What caontainer shall be used instead of std::map is there is noorders in keys?

Discussion in 'C++' started by Peng Yu, Sep 14, 2008.

  1. Peng Yu

    Peng Yu Guest

    Hi,

    Suppose I have a bunch of keys that map to some values. I can only
    compare whether two keys are equal or not but there is no order
    between different keys, that is, there is no ">" and "<" operator.

    I think sgi's hash_map can be used for this case. But it is not in C++
    standard. I'm wondering what other STL container I can use?

    Thanks,
    Peng
    Peng Yu, Sep 14, 2008
    #1
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  2. Peng Yu

    Kai-Uwe Bux Guest

    Re: What caontainer shall be used instead of std::map is there is no orders in keys?

    Peng Yu wrote:

    > Hi,
    >
    > Suppose I have a bunch of keys that map to some values. I can only
    > compare whether two keys are equal or not but there is no order
    > between different keys, that is, there is no ">" and "<" operator.
    >
    > I think sgi's hash_map can be used for this case. But it is not in C++
    > standard. I'm wondering what other STL container I can use?


    The next iteration of the standard will contain unordered_map<>. It may
    serve your needs, but you will have to supply a hash-function (the standard
    will provide hash-functions for some standard types). If your
    implementation is slightly ahead of things, it may already contain
    tr1::unordered_map<>.

    Otherwise,

    std::some_sequence< pair< key_type, mapped_type > >

    comes to mind.


    Best

    Kai-Uwe Bux
    Kai-Uwe Bux, Sep 14, 2008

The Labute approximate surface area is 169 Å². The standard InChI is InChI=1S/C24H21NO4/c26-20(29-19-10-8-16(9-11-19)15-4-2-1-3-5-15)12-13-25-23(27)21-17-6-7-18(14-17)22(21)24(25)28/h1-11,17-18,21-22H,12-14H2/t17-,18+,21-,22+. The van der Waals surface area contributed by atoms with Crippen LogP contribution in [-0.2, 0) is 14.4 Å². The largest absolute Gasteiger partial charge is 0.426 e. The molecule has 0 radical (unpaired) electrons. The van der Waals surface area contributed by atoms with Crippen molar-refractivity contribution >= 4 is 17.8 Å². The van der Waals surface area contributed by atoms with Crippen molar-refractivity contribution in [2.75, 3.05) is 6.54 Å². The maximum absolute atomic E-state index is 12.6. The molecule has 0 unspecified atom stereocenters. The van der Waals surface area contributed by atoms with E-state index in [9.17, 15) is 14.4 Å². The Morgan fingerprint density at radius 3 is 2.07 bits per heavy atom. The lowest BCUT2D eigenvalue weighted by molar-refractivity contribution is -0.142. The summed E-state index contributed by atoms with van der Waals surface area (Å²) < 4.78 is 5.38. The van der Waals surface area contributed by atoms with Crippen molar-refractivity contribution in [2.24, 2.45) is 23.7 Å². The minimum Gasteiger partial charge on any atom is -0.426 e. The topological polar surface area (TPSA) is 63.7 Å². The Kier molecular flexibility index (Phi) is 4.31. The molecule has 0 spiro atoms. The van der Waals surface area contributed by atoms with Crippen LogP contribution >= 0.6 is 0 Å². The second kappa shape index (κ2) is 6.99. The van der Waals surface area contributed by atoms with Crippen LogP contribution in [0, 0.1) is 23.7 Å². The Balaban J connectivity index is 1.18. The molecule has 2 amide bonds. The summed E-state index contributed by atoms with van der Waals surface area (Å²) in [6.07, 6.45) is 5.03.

#2
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  3. Re: What caontainer shall be used instead of std::map is there isno orders in keys?

    On 2008-09-14 05:39, Peng Yu wrote:
    > Hi,
    >
    > Suppose I have a bunch of keys that map to some values. I can only
    > compare whether two keys are equal or not but there is no order
    > between different keys, that is, there is no ">" and "<" operator.


    Unless you can use unordered_map or similar, as Kai-Uwe Bux advised, you
    can always impose an artificial ordering on the keys. There are a lot of
    things that has no logical order in real life (colours for one). But as
    soon as you model them in a computer they become a pattern of bits,
    which can always be interpreted as a number.

    If you do not want your key-class to have a public < operator there is
    an (kind of ugly) trick you can use. Declare the operator private and
    make std::less<key-class> a friend. This works because std::map uses
    std::less to compare two elements, unless you tell it to use something else.

    --
    Erik Wikström
    Erik Wikström, Sep 14, 2008
    #3
  4. Peng Yu

    Peng Yu Guest

    On Sep 14, 5:27 am, Erik Wikström <> wrote:
    > On 2008-09-14 05:39, Peng Yu wrote:
    >
    > > Hi,

    >
    > > Suppose I have a bunch of keys that map to some values. I can only